Regions / Asia & Pacific
As President Clinton goes to Vietnam this week, he carries with him a heavy weight of legacy from Americas longest war.
Global poverty today is no longer a legacy of the past; the new global poverty is not only the direct consequence of globalization, but an integral part of it.
The United States has an unprecedented opportunity today to play a constructive role in resolving South Asias chronic and expensive rivalry.
It is unfortunate that the first major post-Seattle legislative battle is over China and the WTO
James H. Nolt,"China in the WTO: The Debate."
The Pentagon has inflated the North Korean threat in order to rationalize its desire for a missile defense system, to justify a capacity to fight two wars simultaneously, and to explain the need to maintain 37,000 troops in South Korea.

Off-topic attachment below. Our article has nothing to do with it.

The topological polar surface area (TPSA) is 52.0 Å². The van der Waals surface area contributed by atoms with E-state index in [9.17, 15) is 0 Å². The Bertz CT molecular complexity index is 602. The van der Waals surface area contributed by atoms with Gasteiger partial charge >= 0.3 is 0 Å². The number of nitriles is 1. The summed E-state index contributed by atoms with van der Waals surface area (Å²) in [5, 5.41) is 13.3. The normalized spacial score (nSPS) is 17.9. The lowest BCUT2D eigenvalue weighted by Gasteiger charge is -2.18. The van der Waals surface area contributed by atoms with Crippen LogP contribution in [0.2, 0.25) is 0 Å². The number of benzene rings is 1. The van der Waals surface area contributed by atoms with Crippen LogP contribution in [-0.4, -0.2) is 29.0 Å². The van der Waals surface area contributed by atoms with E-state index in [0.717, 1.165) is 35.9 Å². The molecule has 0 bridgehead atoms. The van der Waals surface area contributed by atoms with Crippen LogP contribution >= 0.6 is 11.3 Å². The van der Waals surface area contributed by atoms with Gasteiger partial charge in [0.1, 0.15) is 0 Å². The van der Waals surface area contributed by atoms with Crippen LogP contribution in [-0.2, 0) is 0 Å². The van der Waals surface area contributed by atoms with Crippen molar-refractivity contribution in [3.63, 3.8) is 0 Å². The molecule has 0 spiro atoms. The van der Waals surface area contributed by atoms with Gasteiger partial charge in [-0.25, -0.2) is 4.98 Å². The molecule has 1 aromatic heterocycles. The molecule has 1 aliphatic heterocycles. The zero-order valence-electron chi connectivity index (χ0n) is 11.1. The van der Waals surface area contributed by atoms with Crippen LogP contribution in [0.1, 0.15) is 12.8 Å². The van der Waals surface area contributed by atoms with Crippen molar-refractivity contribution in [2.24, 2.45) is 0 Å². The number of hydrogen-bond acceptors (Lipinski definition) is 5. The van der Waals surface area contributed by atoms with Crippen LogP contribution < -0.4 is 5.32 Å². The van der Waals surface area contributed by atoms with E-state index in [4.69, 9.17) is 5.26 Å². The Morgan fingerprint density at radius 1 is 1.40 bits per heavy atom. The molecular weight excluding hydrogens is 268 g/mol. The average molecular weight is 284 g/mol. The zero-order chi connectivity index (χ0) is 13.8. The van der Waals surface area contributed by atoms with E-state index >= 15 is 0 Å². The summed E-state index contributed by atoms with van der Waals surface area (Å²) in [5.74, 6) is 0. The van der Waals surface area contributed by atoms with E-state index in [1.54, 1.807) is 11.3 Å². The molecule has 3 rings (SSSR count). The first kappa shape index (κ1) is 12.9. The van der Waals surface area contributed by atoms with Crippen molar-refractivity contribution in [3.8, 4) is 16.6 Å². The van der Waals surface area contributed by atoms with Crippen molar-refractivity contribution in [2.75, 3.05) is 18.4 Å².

For the past decade, through both Republican and Democratic administrations, the U.S. government has promoted a model of free-market global capitalism that it claimed would benefit the great majority of people both at home and abroad. This model has failed.
Joint Vision 2020, a Pentagon planning document, concluded that Asia will replace Europe as the key focus of U.S. military strategy in the early 21st century and pointed to China as a potential adversary.
The Clinton administration continues to promote the deeply flawed "Washington consensus" of neoliberal globalization in the APEC countries.
Indonesia's recent economic and political collapse is a stark example of the outright failure of a development paradigm promoting large-scale economic growth without political, social, legal, and environmental safeguards.